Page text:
The Druze people are a unique and enigmatic religious community predominantly residing in Lebanon, Syria, and Israel. Originating in the 11th century, the Druze faith emerged as an offshoot of Ismaili Shia Islam.

Beliefs and Mythology

The Druze religion is monotheistic, as adherents believe in one God. However, the faith incorporates aspects of Gnosticism, Neoplatonism, and other philosophical and religious traditions. Central to the Druze belief system is the concept of the divine emanations of God, which are represented by five cosmic principles known as Haddādin. These principles are personified by historical figures who are believed to have been the embodiments of these divine attributes.

The five cosmic principles and their corresponding historical personifications are:

  • Al-Hakim bi-Amr Allah: The "Essence" of God, Al-Hakim was a Fatimid caliph considered the founder of the Druze faith.

  • Hamza ibn Ali ibn Ahmad: The "Universal Intellect," Hamza was the first Druze missionary and leader who spread the teachings of the faith.

  • Isma'il ibn Muhammad: The "Universal Soul," Isma'il was a disciple of Hamza and a prominent Druze missionary.

  • Muhammad ibn Wahb: The "Word," Muhammad was another disciple of Hamza who played a significant role in the early Druze community.

  • Salama ibn Abdul Wahhab: The "Preceder," Salama was an influential figure in the development of Druze doctrine.

Unique Beliefs and Practices

One unique belief in Druze theology is the concept of "taqiyya," which allows followers to conceal their faith when facing persecution or danger. This practice has contributed to the secretive nature of the Druze community and its traditions.

The Druze also believe in the transmigration of souls or reincarnation. This belief dictates that the soul is eternal and moves from one body to another, a process known as "gilgul." The cycle of reincarnation continues until the soul reaches spiritual perfection and reunites with the divine.

Another distinguishing feature of the Druze faith is the division of its adherents into two main groups: the "uqqal" (the wise or initiated) and the "juhhal" (the uninitiated or ignorant). Only the uqqal have access to the Druze's sacred texts and secret religious teachings.

Rituals and Ceremonies

The Druze religion has several rituals and ceremonies, many of which emphasize moral and ethical values. The most important ritual is the "khalwa," a religious gathering where the uqqal come together to pray, meditate, and read from the sacred texts. Khalwas take place in dedicated prayer houses called "khalwat."

Another significant ritual is the "zikr" (remembrance), a form of prayer and meditation that focuses on the repetition of God's names and attributes. The zikr is performed in a group setting, led by a spiritual leader known as a "shaykh al-'aqil."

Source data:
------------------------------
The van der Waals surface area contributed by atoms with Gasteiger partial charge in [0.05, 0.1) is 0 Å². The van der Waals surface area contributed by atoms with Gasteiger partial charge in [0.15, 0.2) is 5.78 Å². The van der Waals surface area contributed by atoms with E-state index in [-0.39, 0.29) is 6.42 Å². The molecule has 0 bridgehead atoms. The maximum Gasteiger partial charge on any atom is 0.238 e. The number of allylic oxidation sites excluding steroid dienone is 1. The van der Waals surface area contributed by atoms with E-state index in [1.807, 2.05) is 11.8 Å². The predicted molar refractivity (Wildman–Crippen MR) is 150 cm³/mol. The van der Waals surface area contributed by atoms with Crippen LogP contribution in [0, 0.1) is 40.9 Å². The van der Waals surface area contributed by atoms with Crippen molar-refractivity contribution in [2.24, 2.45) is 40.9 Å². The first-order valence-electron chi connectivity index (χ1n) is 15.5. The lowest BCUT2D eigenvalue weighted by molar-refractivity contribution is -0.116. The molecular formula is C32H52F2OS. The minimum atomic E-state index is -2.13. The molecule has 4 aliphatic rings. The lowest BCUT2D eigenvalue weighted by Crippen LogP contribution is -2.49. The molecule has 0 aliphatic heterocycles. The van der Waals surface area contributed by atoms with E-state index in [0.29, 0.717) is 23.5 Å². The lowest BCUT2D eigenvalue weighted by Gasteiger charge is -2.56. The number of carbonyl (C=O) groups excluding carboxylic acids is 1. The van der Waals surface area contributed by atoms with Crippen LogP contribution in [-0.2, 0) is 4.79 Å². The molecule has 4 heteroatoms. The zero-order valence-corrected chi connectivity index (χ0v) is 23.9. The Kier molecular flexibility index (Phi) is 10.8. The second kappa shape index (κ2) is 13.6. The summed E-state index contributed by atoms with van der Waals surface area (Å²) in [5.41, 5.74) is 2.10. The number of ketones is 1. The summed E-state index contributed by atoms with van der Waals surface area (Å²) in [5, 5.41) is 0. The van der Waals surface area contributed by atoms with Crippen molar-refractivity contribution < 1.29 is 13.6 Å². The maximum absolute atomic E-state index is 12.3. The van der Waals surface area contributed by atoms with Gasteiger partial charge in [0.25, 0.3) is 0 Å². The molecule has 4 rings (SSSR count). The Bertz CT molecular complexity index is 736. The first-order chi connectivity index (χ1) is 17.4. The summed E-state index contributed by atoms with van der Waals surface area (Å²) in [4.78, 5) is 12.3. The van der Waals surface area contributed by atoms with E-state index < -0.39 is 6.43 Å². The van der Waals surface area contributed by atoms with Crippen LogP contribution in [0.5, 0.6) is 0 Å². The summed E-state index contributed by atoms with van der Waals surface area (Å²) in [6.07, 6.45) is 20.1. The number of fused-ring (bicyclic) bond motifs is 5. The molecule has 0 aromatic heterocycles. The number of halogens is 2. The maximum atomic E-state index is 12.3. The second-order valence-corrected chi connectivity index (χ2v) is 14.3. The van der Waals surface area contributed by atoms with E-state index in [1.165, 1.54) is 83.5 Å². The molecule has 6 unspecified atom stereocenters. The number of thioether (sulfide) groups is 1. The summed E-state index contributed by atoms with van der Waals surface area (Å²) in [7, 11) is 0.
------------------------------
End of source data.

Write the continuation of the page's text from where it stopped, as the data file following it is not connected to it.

The Druze also observe a number of religious festivals, including the annual "Id al-Adha" (Feast of the Sacrifice) and the "Id al Fitr" (Feast of Breaking the Fast), which mark important events in the Islamic calendar. Additionally, the Druze celebrate the "Ziyarat al-Nabi Shu'ayb," a pilgrimage to the tomb of the Prophet Shu'ayb (Jethro), who is revered as a significant figure in Druze tradition.

Deities, Heroes, and Mythological Figures

While the Druze faith is monotheistic, it does not involve a pantheon of deities or mythological creatures as seen in other religions. The primary focus of Druze belief is on the divine attributes personified by historical figures, as mentioned earlier. However, there are a few notable figures and stories that hold importance in the Druze tradition.

  • Nabi Shu'ayb (Prophet Jethro): As the father-in-law of Moses and a revered prophet in the Druze tradition, Nabi Shu'ayb is believed to have received divine wisdom and guidance directly from God. The pilgrimage to his tomb is an important event in the Druze religious calendar.

  • Al-Khidr: Often associated with the Islamic figure of the "Green Man" or the prophet Elijah, Al-Khidr is venerated in the Druze tradition as a wise and immortal figure who possesses hidden knowledge. Some Druze stories recount encounters between Al-Khidr and various historical personages, emphasizing the moral and ethical lessons imparted by Al-Khidr.

  • Al-Hakim's Disappearance and Return: Al-Hakim bi-Amr Allah, the founder of the Druze faith, mysteriously disappeared in 1021. According to Druze belief, he did not die but went into occultation, hiding from the world to test the faith of his followers. The Druze anticipate Al-Hakim's eventual return, at which point he will bring justice and establish a new era of peace and enlightenment.